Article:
If you see large, hairy black and yellow bees swarming around outside your home, you may be tempted to think they are bumble bees; but if those bees are about 1 inch long, have a black shiny tail section, and are making holes in your decks and outbuildings, it is more likely you have carpenter bees.
Where do these bees live and what do they eat?
Carpenter bees are known to inhabit every continent except Antarctica, and there are approximately 500 species. They tend to live alone, but sometimes mother and daughter pairs may share a nest. Often several bees will build nests close together. This is unusual since most bees build hives where large numbers of bees reside. The carpenter bee is aptly named since it truly is a "carpenter." With its sharp jaws, a carpenter bee will tunnel into the wood of a tree, deck, beam, porch rail, or anything else made of wood. However, they do not actually eat the wood, as a termite would. They eat pollen and nectar and are only burrowing into wood to create a nest. If you have round half-inch holes in your wooden structures, this is a good indication that you have carpenter bees.
What is a carpenter bee’s life cycle?
Like other bees, these bees hibernate during the cold winter months and emerge during the spring. After mating, the male dies and the female expands her nest to make room for her babies. She creates new "brood cells," fills them with regurgitated pollen and nectar, then lays eggs in each new compartment. It only takes a few days for these eggs to hatch, but they will not reach adulthood for about six weeks.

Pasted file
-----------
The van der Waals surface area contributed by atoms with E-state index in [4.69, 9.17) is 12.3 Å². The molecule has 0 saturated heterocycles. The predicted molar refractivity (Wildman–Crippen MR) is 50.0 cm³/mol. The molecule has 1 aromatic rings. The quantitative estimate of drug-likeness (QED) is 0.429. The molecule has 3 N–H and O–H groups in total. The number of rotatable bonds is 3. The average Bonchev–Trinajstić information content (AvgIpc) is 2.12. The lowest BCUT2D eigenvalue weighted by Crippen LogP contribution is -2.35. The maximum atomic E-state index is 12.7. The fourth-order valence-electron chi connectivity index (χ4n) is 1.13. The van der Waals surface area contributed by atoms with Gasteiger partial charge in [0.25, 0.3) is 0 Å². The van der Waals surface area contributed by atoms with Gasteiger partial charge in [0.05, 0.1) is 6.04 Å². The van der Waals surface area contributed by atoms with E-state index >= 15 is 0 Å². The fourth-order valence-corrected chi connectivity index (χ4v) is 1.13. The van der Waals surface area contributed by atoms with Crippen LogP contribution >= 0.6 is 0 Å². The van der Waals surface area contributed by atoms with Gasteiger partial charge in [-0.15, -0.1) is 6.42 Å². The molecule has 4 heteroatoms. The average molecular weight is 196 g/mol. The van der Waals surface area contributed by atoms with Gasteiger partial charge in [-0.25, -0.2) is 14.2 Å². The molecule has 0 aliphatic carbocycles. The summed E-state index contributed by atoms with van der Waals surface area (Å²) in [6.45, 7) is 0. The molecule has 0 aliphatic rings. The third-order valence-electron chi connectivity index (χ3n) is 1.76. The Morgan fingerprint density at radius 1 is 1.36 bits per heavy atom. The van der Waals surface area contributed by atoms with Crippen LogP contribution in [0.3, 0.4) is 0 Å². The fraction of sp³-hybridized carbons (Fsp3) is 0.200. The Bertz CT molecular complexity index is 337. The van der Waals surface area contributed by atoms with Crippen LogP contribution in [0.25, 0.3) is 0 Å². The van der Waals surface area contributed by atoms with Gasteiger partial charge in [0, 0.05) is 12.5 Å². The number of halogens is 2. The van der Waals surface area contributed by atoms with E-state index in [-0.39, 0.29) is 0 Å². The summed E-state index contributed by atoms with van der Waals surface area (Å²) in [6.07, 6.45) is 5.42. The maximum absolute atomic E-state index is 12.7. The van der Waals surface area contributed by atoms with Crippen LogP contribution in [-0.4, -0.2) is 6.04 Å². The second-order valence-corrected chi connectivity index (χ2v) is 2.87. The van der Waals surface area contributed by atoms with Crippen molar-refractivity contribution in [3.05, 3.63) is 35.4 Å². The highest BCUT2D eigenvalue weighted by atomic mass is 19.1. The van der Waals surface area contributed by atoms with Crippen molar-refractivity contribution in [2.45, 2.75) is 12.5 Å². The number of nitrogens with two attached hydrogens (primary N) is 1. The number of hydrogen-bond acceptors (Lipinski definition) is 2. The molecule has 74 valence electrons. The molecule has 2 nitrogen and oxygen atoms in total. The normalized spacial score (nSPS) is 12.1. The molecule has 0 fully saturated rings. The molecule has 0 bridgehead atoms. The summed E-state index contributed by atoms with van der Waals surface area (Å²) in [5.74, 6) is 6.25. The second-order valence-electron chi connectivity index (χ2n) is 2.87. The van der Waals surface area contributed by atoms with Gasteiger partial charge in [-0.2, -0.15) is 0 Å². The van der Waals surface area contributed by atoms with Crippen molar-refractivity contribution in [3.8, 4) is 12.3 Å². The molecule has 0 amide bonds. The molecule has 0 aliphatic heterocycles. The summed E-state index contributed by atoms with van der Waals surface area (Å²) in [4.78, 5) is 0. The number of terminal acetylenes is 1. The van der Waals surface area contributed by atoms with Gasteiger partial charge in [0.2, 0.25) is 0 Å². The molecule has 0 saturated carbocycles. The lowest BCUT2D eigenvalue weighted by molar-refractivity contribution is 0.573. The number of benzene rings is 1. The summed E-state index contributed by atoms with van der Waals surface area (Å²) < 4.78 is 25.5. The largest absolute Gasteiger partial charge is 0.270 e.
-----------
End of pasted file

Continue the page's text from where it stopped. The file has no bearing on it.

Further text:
Are these bees dangerous?
The answer to this question is yes, and no. These bees are not typically dangerous to humans. The males have no stingers, and the females will only sting if they are brought into direct contact with the skin or they feel threatened. If a female does sting, the effects are similar to any bee sting which can be extremely painful; and if the person stung is allergic, the effects can include burning, itching, body swelling and rash, weakness, nausea, difficulty breathing, shock or unconsciousness.
In addition, carpenter bees are directly dangerous to unprotected wooden structures. Since they tunnel into wood, they can weaken beams or walls. There is also the danger that woodpeckers may forage into the tunnels creating more damage. In addition, wood-decaying types of fungi or invasion of other insects can cause more structural damage.
What can you do to keep these bees away from your home?
If you are concerned about carpenter bees damaging your property, the best course of action is to employ the help of a professional pest control company. Here at Rottler Pest & Lawn Solutions, we have decades of experience in all aspects of the problems associated with pests - inside and outside of homes.
Don't take chances with carpenter bees, or any other pest, call for your FREE pest inspection today.